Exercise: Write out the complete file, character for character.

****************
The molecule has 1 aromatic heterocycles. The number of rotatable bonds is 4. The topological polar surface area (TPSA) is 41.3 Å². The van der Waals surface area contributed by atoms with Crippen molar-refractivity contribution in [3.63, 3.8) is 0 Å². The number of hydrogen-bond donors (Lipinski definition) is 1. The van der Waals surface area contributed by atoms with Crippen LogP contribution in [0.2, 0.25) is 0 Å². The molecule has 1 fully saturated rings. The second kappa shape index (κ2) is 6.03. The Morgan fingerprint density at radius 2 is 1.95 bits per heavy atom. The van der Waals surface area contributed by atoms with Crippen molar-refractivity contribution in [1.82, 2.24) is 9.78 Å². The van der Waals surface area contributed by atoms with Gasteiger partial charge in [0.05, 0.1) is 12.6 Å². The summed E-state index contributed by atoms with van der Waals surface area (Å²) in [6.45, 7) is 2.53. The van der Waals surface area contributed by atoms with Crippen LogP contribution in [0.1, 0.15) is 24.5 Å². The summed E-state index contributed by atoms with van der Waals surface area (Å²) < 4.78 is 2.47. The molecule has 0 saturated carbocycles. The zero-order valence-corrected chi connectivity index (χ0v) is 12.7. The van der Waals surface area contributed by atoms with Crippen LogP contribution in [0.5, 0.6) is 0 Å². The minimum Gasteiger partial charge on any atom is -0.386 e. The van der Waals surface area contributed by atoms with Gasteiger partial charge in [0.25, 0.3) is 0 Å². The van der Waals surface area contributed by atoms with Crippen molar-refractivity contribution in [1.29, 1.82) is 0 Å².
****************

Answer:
The molecule has 1 aromatic heterocycles. The number of rotatable bonds is 4. The topological polar surface area (TPSA) is 41.3 Å². The van der Waals surface area contributed by atoms with Crippen molar-refractivity contribution in [3.63, 3.8) is 0 Å². The number of hydrogen-bond donors (Lipinski definition) is 1. The van der Waals surface area contributed by atoms with Crippen LogP contribution in [0.2, 0.25) is 0 Å². The molecule has 1 fully saturated rings. The second kappa shape index (κ2) is 6.03. The Morgan fingerprint density at radius 2 is 1.95 bits per heavy atom. The van der Waals surface area contributed by atoms with Crippen molar-refractivity contribution in [1.82, 2.24) is 9.78 Å². The van der Waals surface area contributed by atoms with Gasteiger partial charge in [0.05, 0.1) is 12.6 Å². The summed E-state index contributed by atoms with van der Waals surface area (Å²) in [6.45, 7) is 2.53. The van der Waals surface area contributed by atoms with Crippen LogP contribution in [0.1, 0.15) is 24.5 Å². The summed E-state index contributed by atoms with van der Waals surface area (Å²) < 4.78 is 2.47. The molecule has 0 saturated carbocycles. The zero-order valence-corrected chi connectivity index (χ0v) is 12.7. The van der Waals surface area contributed by atoms with Crippen LogP contribution in [0.5, 0.6) is 0 Å². The minimum Gasteiger partial charge on any atom is -0.386 e. The van der Waals surface area contributed by atoms with Gasteiger partial charge in [0.25, 0.3) is 0 Å². The van der Waals surface area contributed by atoms with Crippen molar-refractivity contribution in [1.29, 1.82) is 0 Å².